Starting on January 1, 2022, businesses will be required to amortize research expenses over five years. Moreover, the health insurance premium tax credits expanded in the American Rescue Plan and the full deduction for business meals will expire on December 31, 2022. Next year will also be the final year that businesses can deduct the total cost of equipment up-front, known as “full expensing.” Full expensing will completely phase out by the end of 2026 under the Tax Cuts and Jobs Act of 2017 (TCJA).  

On December 31, 2023, a number of energy tax credits will expire, including a five-year recovery period for certain energy property and tax breaks for residential energy-efficient properties. 

Nearly all of the individual income tax provisions in the TJCA, as well as other temporary tax breaks, will expire on December 31, 2025. The TCJA provisions include reduced individual income tax rates, a larger standard deduction, a new deduction for business income, limits on the state and local tax (SALT) deduction and other itemized deductions, the elimination of personal and dependent exemptions, and a reduction in the income thresholds for the Alternative Minimum Tax (AMT) and the estate tax. The temporary tax breaks set to expire include the Work Opportunity Tax Credit, the treatment of mortgage insurance premiums as qualified residence interest, and the Paid Family and Medical Leave tax credit for employers. 

If each of these policies were extended without offsets, depending on exactly how, we estimate they could increase the deficit by $4.4 trillion, including interest. By 2031, debt would reach 127 percent of GDP, 14 percentage points higher than currently projected. Blanket extensions of these provisions would obviously be a mistake.

Instead, Congress and President Biden should let many of these policies expire or take effect as scheduled, modify or phase out others, and fully offset the cost of policies they choose to extend. They should also view these various deadlines as opportunities to draw attention to the country’s immense fiscal challenges and enact reforms to put us on a more sustainable long-term path.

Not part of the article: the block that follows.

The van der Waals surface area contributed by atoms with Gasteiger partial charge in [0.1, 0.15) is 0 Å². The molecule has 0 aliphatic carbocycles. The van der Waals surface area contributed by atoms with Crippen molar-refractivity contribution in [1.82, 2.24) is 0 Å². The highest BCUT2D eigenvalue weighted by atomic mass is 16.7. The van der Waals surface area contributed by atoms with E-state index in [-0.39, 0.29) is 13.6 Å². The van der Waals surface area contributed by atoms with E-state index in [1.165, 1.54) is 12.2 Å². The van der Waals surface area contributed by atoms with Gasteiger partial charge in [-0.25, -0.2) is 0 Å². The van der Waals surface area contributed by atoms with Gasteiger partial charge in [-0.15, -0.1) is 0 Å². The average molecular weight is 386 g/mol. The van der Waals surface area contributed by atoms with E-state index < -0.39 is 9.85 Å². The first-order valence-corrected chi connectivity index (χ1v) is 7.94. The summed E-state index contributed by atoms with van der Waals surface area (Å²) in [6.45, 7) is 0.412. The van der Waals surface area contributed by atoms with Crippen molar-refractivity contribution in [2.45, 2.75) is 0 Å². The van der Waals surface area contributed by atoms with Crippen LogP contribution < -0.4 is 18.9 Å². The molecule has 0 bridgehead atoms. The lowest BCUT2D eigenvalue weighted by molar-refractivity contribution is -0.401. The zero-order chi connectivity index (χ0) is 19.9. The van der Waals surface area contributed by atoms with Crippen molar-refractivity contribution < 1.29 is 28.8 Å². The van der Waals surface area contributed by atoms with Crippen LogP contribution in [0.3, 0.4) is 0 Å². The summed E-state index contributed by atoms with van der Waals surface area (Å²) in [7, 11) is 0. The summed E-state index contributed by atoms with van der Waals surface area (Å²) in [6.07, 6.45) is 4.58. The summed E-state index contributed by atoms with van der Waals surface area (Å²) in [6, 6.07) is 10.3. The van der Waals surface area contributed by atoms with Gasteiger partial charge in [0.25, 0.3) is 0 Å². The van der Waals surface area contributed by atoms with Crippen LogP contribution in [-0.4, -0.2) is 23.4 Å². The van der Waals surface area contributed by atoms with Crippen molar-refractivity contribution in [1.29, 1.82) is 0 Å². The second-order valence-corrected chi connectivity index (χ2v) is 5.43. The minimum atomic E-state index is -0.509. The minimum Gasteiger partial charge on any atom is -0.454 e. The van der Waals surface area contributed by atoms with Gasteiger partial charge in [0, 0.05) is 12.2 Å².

Major Trust Funds Headed Toward Insolvency 

Under current projections, at least one major federal trust fund will become insolvent during President Biden’s current term, and a second would run out during a theoretical second term. Within the next 14 years, no fewer than four major trust funds are projected to become insolvent. 

The Congressional Budget Office (CBO) estimates the Highway Trust Fund (HTF) will be exhausted in FY 2022 and the Medicare Hospital Insurance (HI) trust fund in FY 2026. The Social Security Old Age and Survivors Insurance (OASI) trust fund is projected to run out in calendar year 2032 and the Social Security Disability Insurance (SSDI) trust fund in calendar year 2035. 

The Highway Trust Fund – which could become insolvent as soon as next year – faces a $195 billion shortfall over the next decade. Absent new legislation, highway and transit projects will be temporarily halted and spending will be cut by 25 percent upon insolvency. During a hypothetical second Biden term, the Medicare Hospital Insurance trust fund – which faces a $515 solvency shortfall through 2031 – will deplete its reserves, at which point Medicare spending will be cut by 13 percent. 

Though more than a decade from insolvency, the Social Security trust funds require prompt action as well. Today’s youngest retirees will be only 73 years old when the retirement trust fund runs out of reserves, and benefits are cut across-the-board by 27 percent. Based upon current projections, the program will never pay full benefits to many workers under the age of 56. 

Policymakers must act soon to identify and appropriately phase-in whatever adjustments are deemed necessary to save these important trust fund programs.


Once the pandemic ends and the economy fully recovers, the nation will have to prepare for the daunting set of fiscal challenges ahead. President Biden entered office facing high debt and deficits, the end of discretionary spending caps, a series of looming fiscal deadlines, major trust fund shortfalls, and no agreement on how to address these challenges. 

The unprecedented challenges we face should motivate lawmakers to fully pay for all new legislation and to work together on a plan to control the growth of debt, ultimately placing it on a downward path. 

We hope that once the country is on a path to recovery, our leaders will work together to improve our fiscal situation and restore fiscal sustainability. Doing so is crucial to securing both our fiscal and economic futures and will help to restore the resources and flexibility needed to address other critical priorities.